to other members of the church and stay a week with them. He had an old horse that was so boney; he looked like he was about to starve to death. One night the horse dealer here in Nashville, who had a livery stable and sold horses, sent someone up there to the parsonage to get the old horse. He carried him down to the creek near the pasture and shot him and then put a fresh horse in his place.

When Uncle Betts was riding along the roads, he would always stop and pick up people who needed a ride. The first question he always asked a stranger was, “ Are you ready to die?” One day there was a peddler walking along with his pack and Uncle Betts asked him if he wanted a ride. When he got him settled in the buggy, he said, “My brother, are you ready to die?” The peddler thought he was going to get shot; he made one leap and jumped out of the buggy and off he ran. He was never seen anymore.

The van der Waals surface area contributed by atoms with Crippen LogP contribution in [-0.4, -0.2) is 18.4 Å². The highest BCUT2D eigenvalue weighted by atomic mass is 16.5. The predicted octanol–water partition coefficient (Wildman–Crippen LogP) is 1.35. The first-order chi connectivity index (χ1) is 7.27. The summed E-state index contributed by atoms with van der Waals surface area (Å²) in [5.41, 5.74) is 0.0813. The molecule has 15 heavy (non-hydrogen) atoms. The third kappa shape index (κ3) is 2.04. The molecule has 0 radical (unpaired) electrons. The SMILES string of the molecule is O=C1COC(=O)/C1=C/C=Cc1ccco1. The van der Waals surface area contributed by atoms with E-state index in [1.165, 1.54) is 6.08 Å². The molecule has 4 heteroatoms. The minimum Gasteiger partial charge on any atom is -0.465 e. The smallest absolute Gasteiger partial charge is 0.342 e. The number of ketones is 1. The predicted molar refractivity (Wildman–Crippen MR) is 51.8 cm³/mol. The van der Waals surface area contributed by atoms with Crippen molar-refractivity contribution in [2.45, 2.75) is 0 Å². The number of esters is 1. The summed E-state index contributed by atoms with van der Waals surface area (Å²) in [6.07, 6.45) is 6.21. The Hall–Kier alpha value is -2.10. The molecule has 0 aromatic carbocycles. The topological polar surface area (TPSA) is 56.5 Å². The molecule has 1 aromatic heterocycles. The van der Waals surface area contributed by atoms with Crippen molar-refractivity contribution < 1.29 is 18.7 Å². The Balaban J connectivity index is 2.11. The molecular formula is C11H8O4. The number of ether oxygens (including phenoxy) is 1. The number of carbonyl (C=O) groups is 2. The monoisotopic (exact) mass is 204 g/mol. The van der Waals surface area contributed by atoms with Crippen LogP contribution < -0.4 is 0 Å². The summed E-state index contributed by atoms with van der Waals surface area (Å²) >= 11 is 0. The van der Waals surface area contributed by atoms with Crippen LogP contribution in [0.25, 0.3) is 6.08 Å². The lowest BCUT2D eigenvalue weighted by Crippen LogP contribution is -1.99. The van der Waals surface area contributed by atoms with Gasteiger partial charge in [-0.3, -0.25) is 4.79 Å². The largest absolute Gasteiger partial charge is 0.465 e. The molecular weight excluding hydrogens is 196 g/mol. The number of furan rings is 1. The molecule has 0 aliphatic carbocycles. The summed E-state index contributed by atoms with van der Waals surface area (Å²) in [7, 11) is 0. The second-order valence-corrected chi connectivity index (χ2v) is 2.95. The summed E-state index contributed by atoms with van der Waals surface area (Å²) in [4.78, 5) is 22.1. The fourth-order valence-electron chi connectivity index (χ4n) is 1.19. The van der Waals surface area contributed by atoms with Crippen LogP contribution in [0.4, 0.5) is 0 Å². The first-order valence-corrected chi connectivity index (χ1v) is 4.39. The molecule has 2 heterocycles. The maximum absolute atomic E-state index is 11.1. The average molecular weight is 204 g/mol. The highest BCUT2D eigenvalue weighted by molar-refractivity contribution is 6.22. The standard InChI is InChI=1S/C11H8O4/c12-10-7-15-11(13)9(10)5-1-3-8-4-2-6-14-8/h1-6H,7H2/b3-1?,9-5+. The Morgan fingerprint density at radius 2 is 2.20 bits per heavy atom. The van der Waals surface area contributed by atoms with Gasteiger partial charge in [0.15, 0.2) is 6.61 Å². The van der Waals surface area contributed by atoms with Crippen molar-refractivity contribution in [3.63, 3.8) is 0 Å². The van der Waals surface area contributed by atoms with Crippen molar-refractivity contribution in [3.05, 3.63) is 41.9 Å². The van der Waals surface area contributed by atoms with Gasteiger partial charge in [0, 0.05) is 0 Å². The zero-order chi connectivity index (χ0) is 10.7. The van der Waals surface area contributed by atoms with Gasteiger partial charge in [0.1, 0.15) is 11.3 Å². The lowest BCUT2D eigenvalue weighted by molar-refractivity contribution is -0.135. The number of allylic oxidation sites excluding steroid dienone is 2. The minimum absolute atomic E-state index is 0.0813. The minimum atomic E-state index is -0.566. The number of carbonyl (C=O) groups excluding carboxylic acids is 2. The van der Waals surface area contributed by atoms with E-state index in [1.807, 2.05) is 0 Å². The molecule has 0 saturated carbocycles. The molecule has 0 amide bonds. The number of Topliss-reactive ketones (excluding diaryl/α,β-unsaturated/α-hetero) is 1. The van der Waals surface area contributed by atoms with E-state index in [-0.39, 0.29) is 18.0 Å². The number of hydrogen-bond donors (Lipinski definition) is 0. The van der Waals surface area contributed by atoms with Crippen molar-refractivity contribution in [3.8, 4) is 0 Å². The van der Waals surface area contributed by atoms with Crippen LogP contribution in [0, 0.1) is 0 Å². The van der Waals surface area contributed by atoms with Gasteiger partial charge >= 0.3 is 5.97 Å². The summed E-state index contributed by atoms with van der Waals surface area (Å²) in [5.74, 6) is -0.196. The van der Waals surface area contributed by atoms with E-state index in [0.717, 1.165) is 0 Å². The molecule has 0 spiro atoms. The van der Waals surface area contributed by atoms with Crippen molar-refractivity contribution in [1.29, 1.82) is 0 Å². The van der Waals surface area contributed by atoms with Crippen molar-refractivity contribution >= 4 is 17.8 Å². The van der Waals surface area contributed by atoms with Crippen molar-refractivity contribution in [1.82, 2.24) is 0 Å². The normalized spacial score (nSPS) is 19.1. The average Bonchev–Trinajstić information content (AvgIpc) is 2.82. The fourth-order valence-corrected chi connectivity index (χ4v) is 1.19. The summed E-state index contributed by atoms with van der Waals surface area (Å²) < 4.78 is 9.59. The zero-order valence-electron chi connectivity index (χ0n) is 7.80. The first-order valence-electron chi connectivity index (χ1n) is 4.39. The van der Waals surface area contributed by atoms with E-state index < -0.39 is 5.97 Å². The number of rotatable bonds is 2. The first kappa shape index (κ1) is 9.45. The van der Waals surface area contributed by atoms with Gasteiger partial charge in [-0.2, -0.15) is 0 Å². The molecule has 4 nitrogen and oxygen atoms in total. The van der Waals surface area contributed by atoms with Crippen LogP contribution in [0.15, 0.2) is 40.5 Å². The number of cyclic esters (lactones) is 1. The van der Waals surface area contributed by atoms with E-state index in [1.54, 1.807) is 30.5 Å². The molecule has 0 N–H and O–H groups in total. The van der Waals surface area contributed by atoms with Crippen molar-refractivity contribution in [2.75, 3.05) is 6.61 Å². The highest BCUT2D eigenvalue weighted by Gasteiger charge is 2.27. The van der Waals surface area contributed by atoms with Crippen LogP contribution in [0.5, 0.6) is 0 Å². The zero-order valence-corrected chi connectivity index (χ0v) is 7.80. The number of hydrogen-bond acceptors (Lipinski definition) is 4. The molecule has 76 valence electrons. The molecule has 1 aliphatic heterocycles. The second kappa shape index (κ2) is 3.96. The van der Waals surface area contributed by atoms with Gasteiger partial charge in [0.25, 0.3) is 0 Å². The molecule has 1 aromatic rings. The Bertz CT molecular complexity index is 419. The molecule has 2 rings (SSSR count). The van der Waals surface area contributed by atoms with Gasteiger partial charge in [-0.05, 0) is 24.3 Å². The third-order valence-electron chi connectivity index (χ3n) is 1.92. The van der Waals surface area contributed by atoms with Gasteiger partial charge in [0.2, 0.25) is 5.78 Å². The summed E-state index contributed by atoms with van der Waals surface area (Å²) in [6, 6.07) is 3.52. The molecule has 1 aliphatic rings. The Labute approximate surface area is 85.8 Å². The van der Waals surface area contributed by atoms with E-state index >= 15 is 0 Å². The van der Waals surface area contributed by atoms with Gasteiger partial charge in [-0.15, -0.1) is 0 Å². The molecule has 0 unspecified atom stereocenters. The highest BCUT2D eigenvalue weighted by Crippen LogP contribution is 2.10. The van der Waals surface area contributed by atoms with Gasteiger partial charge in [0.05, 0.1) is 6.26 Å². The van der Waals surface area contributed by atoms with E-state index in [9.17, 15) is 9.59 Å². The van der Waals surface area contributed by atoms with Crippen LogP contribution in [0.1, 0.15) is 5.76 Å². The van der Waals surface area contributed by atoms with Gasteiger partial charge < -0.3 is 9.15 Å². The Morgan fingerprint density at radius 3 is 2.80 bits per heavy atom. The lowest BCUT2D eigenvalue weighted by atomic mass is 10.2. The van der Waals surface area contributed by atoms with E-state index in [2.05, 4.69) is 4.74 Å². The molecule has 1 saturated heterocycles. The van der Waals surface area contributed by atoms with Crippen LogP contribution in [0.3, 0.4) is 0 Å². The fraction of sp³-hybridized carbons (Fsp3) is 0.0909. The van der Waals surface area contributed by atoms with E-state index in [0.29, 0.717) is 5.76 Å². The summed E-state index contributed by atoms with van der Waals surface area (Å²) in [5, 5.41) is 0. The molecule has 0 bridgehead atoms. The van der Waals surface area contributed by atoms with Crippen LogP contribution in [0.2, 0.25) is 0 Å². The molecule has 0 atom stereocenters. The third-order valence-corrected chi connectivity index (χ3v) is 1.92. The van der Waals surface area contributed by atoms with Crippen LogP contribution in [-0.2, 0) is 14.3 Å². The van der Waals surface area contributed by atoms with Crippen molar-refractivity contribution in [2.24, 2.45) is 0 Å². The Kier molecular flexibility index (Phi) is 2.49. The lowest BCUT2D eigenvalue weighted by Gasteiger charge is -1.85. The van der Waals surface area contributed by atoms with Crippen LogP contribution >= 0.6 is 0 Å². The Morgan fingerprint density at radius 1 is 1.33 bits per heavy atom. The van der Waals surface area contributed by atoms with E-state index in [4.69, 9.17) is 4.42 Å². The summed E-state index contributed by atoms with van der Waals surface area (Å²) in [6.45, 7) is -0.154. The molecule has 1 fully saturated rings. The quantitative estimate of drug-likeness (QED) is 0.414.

When I went to Greensboro College, Uncle Betts had retired and was living up in Greensboro, with his son, I guess. He often came up to conduct chapel exercises. The story I'm going to tell you about happened on the first day of April.

The night before April 1, a group of mischievous girls collected fifteen alarm clocks and went into the auditorium and scattered them all around--in the piano, the organ, under seats, everywhere they could hide one. They set them to go off one every minute for fifteen minutes. On the morning of April 1, Uncle Betts came for the service. He never brought a Bible; he knew it. He got up to repeat his scripture and “ding, ding, ding,” went the clocks all over the auditorium. Miss Roberson, the president, looked so surprised. She didn't know what on earth was happening. She stood up and said, “Girls, I don't want another laugh.” So, all the crowd had to keep quiet, even if they were just as amused as they could possibly be.



I have a little bit of a summary of what has happened since I was about ten years old. It will show the difference in times. Do you reckon that will be interesting?

Donald R. Lennon:

Yes.

Louise J. Sills: